In 1770, Clementi made his first public performance as a pianist. The audience was very impressed with his playing, beginning what at the time was one of the most successful concert pianist careers in history. In 1774, Clementi was freed from his obligations to Peter Beckford, and he moved to London, where among other accomplishments he made several public appearances as a solo harpsichordist at benefit concerts for a singer and a harpist, and served as "conductor" — from the keyboard — at the King's Theatre, Haymarket for at least part of this period. His popularity grew in 1779 and 1780, due at least in part to the popularity of his newly-published Opus 2 Sonatas. His fame and popularity rose quickly, and he was considered by many in musical circles to be the greatest piano virtuoso in the world. This article is about the capital of England and the United Kingdom. ... Instrumentalists who play the harpsichord are known as harpsichordists. ... A benefit concert is a concert featuring musicians, comedians, or other performers that is held for a charitable purpose, often directed at a specific and immediate humanitarian crisis. ... The Haymarket is a street in the St Jamess district of the City of Westminister in London, England. ... A virtuoso (from Italian virtuoso, late Latin virtuosus, Latin virtus meaning: skill, manliness, excellence) is an individual who possesses outstanding technical ability at singing or playing a musical instrument. ...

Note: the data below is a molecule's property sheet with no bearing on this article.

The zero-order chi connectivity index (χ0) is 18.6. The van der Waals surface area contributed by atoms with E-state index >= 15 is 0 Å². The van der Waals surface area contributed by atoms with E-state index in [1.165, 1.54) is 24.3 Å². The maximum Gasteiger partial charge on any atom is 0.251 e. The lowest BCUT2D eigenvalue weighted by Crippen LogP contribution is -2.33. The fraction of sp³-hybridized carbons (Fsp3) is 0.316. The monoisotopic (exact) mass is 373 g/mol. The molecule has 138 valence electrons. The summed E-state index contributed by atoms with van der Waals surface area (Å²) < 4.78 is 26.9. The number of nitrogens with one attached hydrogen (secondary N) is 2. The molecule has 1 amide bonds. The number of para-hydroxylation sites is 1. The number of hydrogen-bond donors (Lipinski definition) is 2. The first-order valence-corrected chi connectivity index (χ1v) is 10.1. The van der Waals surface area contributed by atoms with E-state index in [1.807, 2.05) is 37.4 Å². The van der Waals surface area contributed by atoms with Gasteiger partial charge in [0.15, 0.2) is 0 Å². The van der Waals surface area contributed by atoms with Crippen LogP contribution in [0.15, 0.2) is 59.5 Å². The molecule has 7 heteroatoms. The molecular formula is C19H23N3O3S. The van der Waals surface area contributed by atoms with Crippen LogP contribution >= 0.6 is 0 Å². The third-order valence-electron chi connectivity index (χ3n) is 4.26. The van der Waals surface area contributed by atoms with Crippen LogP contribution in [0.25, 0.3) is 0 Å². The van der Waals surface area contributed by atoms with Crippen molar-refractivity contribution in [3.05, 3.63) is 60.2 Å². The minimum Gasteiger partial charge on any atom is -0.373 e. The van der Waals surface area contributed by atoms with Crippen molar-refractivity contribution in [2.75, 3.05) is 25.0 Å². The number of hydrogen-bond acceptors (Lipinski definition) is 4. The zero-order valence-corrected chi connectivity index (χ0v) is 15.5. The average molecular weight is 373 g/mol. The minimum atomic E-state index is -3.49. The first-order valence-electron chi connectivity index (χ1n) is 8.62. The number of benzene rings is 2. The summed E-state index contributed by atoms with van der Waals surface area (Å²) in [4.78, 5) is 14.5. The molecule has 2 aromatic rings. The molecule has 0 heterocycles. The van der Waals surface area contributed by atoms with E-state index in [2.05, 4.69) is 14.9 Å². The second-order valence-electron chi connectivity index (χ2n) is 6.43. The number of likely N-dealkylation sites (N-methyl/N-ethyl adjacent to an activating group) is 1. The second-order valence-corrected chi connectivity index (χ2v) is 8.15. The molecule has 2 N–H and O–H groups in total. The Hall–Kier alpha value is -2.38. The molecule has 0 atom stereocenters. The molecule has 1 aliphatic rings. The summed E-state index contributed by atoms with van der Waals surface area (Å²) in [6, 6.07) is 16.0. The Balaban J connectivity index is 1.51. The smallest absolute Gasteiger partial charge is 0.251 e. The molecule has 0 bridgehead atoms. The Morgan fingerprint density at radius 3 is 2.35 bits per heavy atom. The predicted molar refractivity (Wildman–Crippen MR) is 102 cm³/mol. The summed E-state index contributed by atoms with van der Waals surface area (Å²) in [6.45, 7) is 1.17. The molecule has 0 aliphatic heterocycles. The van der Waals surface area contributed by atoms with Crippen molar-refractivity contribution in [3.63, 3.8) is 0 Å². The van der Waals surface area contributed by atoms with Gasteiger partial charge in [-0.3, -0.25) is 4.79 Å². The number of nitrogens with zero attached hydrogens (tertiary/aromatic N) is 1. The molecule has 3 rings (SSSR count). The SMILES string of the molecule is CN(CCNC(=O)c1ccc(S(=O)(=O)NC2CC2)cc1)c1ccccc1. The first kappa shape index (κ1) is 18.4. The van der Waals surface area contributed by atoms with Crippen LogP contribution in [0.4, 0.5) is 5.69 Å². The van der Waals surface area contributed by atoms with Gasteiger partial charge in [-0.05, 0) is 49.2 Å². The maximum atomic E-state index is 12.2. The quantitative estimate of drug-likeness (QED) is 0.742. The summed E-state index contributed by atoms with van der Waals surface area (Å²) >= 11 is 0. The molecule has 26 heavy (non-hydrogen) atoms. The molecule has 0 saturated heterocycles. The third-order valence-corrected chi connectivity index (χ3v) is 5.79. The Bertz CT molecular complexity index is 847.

Clementi started a European tour in 1781, when he travelled to France, Germany, and Austria. In Vienna, Clementi agreed with Emperor Joseph II to enter a musical duel with Wolfgang Amadeus Mozart for the entertainment of the Emperor and his guests. Each performer was called upon to improvise and perform selections from his own compositions. The ability of both these composer-virtuosi was so great that the Emperor was forced to declare a tie. World map showing Europe A satellite composite image of Europe Europe is one of the seven traditional continents of the Earth. ... Inhabitants according to official census figures: 1800 to 2005 Vienna in 1858 Vienna (German: Wien ) is the capital of Austria, and also one of the nine States of Austria. ... Holy Roman Emperor Joseph II Joseph II (Joseph Benedict August Johannes Anton Michel Adam) (March 13, 1741 – February 20, 1790) was Holy Roman Emperor from 1765 to 1790 and ruler of the Habsburg lands from 1780 to 1790. ... Wolfgang Amadeus Mozart (baptized as Johannes Chrysostomus Wolfgangus Theophilus Mozart; January 27, 1756 – December 5, 1791) was a prolific and highly influential composer of Classical music. ...